“It better be, or you’ll know what’s going to happen to you,” John said in all seriousness.
“What, you’re going to sock me one when you get back?”
“Worse. If I don’t make it back, I’m gonna haunt you for the rest of your life,” deadpanned John. Gary chuckled at his reply. “C’mon, lets go get a seat before we have to stand in the back.”
The room could handle over a hundred men consisting of the four officers of each crew and the briefing personnel. John could see a lot of new faces; hardly anyone was left from the original group who flew across the Atlantic last December. He could make out where the rookies speculated where the group was headed today . . . Ploesti. The rumors were spreading like wildfires that the Hell that was named Ploesti would be their target. John knew better. Having being told by the orderly at the wakeup that the bomb load would be 5000 pounds, John knew Ploesti would be too far. With a load like that, northern Italy was a better prospect.
McPherson and Sanderson found their command crews in the middle of the smoke-filled room and took their seats on the long wooden plank that was supported by empty wooded boxes that had been used to ship fifty-caliber ammunition to the group. Charlie Nelson offered him a Lucky Strike that John refused with a hand stop but Charlie found other takers in Hansen and Geist. Checking his watch, John saw it would be another five minutes before the briefing would begin. John contemplated the velvet curtain covering the route map on the stage, wondering what the target for today would be.
IN THE BRIEFING HUT, CONTINUED - (submitted by Jim Pink, 316th Sqn)
Lieutenant Tines sat down behind McPherson and Sanderson. Slapping John on
the right shoulder Gary started, “You lucky bastard, got a spare today?” John
just looked at Gary with the big smile he usually reserved for the Italian
lasses in town and
said, “You bet. So keep that create of yours flying today Tines.”
Just then Zurn sat down snatching one of Nelson’s Luck Strikes, “Thanks Chuck.” Nelson shot back, “It’s Charlie, not Chuck.” Zurn chuckled, “Sure, right Chuck,” he said mockingly. “That’s the last smoke you get from me then,” Nelson blurted back.
Tines stepped in, “Alright Loren, stop messing with Nelson.”
“John,” Tines said changing the subject, “where do you think we're going? With that Crap we eat for breakfast it can’t be Ploesti.”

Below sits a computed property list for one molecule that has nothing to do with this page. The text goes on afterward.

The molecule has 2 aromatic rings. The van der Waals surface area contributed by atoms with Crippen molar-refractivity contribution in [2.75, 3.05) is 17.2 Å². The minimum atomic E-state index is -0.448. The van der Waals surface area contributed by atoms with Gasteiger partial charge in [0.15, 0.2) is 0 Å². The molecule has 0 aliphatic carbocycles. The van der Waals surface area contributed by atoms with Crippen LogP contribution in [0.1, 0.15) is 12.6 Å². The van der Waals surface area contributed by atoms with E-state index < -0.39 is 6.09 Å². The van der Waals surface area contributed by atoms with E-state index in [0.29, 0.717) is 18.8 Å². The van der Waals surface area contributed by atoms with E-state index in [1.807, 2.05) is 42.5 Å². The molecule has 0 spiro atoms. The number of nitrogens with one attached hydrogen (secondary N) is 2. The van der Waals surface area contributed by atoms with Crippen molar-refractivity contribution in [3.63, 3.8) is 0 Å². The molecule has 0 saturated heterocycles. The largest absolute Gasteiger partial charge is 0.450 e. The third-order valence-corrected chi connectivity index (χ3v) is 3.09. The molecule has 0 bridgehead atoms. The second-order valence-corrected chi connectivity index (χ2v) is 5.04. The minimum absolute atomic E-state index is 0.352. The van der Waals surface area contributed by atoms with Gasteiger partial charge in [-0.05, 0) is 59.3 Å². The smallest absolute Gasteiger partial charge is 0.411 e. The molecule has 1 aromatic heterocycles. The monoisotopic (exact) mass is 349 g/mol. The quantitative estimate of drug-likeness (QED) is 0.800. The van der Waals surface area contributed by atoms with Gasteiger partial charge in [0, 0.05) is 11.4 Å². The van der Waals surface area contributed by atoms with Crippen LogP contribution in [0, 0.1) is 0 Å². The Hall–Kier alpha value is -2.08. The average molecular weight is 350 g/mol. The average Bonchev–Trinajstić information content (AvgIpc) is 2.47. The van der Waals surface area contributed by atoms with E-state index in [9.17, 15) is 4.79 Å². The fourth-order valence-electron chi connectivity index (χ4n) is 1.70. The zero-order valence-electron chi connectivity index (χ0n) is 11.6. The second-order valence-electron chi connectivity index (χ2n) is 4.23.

Lt. McPherson replied, “We’ll see in a minute Gary, here comes the Major.”
ON THE WAY TO HARDSTAND 16
As Charlie Nelson and Frank Geist exited from their navigator and bombardier’s briefing, both men saw a waiting jeep with Corporal Vinnie Johnson at the wheel along with John McPherson in the front right seat and Steve Hansen in the back. After climbing into the back, McPherson gave Johnson the signal to start the engine.
As they drove to their hardstand, McPherson observed the many scenes that he had seen many times before being played out before him: the ground crews performing last minute cleaning of the bombers’ windshields, armorers finishing up loading 50-caliber ammunition, mechanics securing up engine cowlings, flight engineers performing their pre-flight inspections. Passing Hardstand 12, McPherson saw Major Tanner, their squadron CO, speaking with Captain Snakenburg, their Squadron Leader for today, about today’s mission.
Stopping at their hardstand, the four officers already saw the rest of their crew already there and were getting into their flight gear. Exiting the jeep, Corporal Johnson bid them good-bye. “Good Luck, Sirs,” Johnson said waving his hand, “see you when you get back in about two hours.” If all went well today, there would be no aborts and McPherson and his crew would be back before lunch.
The rest of the crew approached McPherson eager to find out if the rumors were true. "So, where are we going today, Skipper?" It was his flight engineer, Master Sergeant Joel Simeon.
“We’re going to Zagreb.”
“Zagreb? Never heard of it, Lieutenant.” McPherson noticed it came from one of the two rookie gunners assigned to him today. “Is Zagreb near Ploesti, Lieutenant?” asked the other nervous rookie.